From:           Marcia Eppich-Harris <
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Date:           Thursday, 1 Nov 2001 15:41:39 -0500
Subject: 12.2522 Re: The Tempest at the University of
Comment:        Re: SHK 12.2522 Re: The Tempest at the University of
Cincinnati

I saw an all female version of Twelfth Night at my alma mater, St.
Mary-of-the-Woods College, about two years ago. It was really good. I
loved the woman who played Festes. They had her singing most of her
lines, and she had a beautiful voice. In fact, I had her sing at my
wedding.

The all female cast made the cross dressing issue even more funny. By
the way, St. Mary-of-the-Woods is the oldest all women's Catholic
college in the United States, and it is dedicated to women's issues.
Many plays out there are performed by all women when it's feasible. Last
week, they performed an original play that is about three of
Shakespeare's female characters who go to a psychologist together. It's
called  "Group Therapy for Shakespeare's Women" by Sharon Ammen (&
William Shakespeare). Ammen is the Theatre director at St.
Mary-of-the-Woods. I was in an all female version of "The Wiz" under her
direction. No, it wasn't Shakespeare, but Sharon's an amazing director.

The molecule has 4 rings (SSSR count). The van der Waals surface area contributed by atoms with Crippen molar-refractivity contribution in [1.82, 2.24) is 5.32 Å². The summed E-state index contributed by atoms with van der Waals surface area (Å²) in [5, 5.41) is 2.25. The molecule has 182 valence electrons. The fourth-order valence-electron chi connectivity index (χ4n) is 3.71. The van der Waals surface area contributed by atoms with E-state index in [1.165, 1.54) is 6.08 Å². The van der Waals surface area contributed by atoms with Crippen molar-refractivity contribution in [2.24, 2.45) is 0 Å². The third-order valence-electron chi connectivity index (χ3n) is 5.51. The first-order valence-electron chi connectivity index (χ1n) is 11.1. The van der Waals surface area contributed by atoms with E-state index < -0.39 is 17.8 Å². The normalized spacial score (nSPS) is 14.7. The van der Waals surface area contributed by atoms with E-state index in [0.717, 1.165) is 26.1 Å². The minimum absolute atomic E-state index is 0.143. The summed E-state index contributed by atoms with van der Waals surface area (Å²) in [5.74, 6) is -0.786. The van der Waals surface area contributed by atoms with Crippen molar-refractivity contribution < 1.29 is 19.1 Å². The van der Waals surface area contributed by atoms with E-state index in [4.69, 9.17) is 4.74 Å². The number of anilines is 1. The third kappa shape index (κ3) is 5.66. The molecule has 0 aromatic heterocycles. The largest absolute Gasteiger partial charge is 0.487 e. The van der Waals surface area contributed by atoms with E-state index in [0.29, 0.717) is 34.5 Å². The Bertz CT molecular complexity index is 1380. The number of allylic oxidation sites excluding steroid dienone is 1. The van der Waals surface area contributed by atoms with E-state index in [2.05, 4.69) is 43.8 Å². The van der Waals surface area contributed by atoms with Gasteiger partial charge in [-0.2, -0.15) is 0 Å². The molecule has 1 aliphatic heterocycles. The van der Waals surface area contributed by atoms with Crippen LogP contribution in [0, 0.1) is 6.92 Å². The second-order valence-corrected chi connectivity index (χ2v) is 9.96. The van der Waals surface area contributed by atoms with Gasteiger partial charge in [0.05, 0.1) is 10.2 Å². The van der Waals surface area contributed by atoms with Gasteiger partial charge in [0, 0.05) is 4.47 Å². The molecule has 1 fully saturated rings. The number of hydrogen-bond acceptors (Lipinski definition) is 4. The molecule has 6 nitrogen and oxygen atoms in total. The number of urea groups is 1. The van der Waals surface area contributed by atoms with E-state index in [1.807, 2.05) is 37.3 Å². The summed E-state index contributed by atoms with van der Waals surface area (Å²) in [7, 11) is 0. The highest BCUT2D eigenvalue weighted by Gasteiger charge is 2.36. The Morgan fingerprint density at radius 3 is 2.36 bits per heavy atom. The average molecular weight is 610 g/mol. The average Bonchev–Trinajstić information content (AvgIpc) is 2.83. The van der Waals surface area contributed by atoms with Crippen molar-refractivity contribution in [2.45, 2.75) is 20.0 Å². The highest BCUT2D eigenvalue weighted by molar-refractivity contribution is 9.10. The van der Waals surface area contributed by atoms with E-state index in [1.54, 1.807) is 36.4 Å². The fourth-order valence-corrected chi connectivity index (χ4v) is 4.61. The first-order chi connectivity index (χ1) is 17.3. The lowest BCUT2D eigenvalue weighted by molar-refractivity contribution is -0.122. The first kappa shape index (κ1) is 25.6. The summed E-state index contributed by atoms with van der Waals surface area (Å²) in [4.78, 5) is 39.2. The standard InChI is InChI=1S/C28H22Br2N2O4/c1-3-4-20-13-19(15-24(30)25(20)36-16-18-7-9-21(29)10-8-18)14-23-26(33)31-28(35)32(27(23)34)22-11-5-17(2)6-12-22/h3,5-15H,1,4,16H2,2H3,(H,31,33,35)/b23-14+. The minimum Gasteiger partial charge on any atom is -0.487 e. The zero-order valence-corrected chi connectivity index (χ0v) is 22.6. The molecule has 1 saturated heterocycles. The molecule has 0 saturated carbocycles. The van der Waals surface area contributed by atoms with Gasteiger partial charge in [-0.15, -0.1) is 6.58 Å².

I've seen a lot of shows that she directed, and one that she wrote.
Anyway, the "Group Therapy" play uses Cleopatra, Portia, and Ophelia in
a group therapy session. Unfortunately, I was out of town last weekend
and was unable to see the performances, but I heard that it was great. I
am going to contact Sharon to see if I could get a copy of the script.

If you think about it, since the Elizabethans used all men all the time
on stage, why wouldn't it be equally as feasible to use all women casts
on occasion? I've seen Twelfth Night twice now, once in at the Stratford
festival, and the all female cast was actually, in my opinion, better. I
could, of course, be biased.

Has anyone else had this kind of experience with all-female casts?

Marcia.

[3]-------------------------------------------------------------
From:           P. D. Holland <
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Date:           Fri, 2 Nov 2001 09:39:23 -0000
Subject: 12.2522 Re: The Tempest at the University of
Comment:        Re: SHK 12.2522 Re: The Tempest at the University of
Cincinnati

A provocative production of The Tempest directed by Declan Donellan for
Cheek by Jowl (touring in the UK in the late 1980s) changed Alonso into
Alonsa and made her up to look uncannily and threateningly like Margaret
Thatcher.

[4]-------------------------------------------------------------
From:           Edward Pixley <
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Date:           Friday, 02 Nov 2001 08:35:12 -0500
Subject: 12.2522 Re: The Tempest at the University of
Comment:        Re: SHK 12.2522 Re: The Tempest at the University of
Cincinnati

New York's award-winning Judith Shakespeare Company (Joanne Zipay,
artistic director) has been exploring this question in productions and
staged readings for the last six years, and they staged a
Prospera-centered Tempest this past May, which had very good critical
response.

The company's name was inspired by Virginia Woolf's essay exploring the
career possibilities of an imagined sister of Shakespeare, named Judith,
whose talents were equal to her brother's.

Ed Pixley